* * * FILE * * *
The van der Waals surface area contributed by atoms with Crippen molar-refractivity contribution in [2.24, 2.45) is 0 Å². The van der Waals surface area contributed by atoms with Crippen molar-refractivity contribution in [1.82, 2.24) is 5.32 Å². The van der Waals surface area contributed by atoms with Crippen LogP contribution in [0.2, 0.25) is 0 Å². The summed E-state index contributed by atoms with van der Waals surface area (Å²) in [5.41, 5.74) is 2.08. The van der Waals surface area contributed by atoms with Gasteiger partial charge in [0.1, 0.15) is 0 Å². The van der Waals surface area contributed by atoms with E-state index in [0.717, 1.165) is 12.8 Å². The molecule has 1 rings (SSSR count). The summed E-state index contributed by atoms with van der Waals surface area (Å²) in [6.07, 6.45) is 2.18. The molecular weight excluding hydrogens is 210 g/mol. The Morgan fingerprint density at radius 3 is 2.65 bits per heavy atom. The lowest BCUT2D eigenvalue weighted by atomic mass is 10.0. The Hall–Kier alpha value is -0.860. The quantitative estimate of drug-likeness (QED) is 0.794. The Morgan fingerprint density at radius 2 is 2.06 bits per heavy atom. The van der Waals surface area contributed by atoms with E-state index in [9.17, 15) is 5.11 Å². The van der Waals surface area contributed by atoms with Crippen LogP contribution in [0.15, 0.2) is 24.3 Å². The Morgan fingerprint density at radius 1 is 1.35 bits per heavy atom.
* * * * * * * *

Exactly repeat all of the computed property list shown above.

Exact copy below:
The van der Waals surface area contributed by atoms with Crippen molar-refractivity contribution in [2.24, 2.45) is 0 Å². The van der Waals surface area contributed by atoms with Crippen molar-refractivity contribution in [1.82, 2.24) is 5.32 Å². The van der Waals surface area contributed by atoms with Crippen LogP contribution in [0.2, 0.25) is 0 Å². The summed E-state index contributed by atoms with van der Waals surface area (Å²) in [5.41, 5.74) is 2.08. The van der Waals surface area contributed by atoms with Gasteiger partial charge in [0.1, 0.15) is 0 Å². The van der Waals surface area contributed by atoms with E-state index in [0.717, 1.165) is 12.8 Å². The molecule has 1 rings (SSSR count). The summed E-state index contributed by atoms with van der Waals surface area (Å²) in [6.07, 6.45) is 2.18. The molecular weight excluding hydrogens is 210 g/mol. The Morgan fingerprint density at radius 3 is 2.65 bits per heavy atom. The lowest BCUT2D eigenvalue weighted by atomic mass is 10.0. The Hall–Kier alpha value is -0.860. The quantitative estimate of drug-likeness (QED) is 0.794. The Morgan fingerprint density at radius 2 is 2.06 bits per heavy atom. The van der Waals surface area contributed by atoms with E-state index in [9.17, 15) is 5.11 Å². The van der Waals surface area contributed by atoms with Crippen LogP contribution in [0.15, 0.2) is 24.3 Å². The Morgan fingerprint density at radius 1 is 1.35 bits per heavy atom.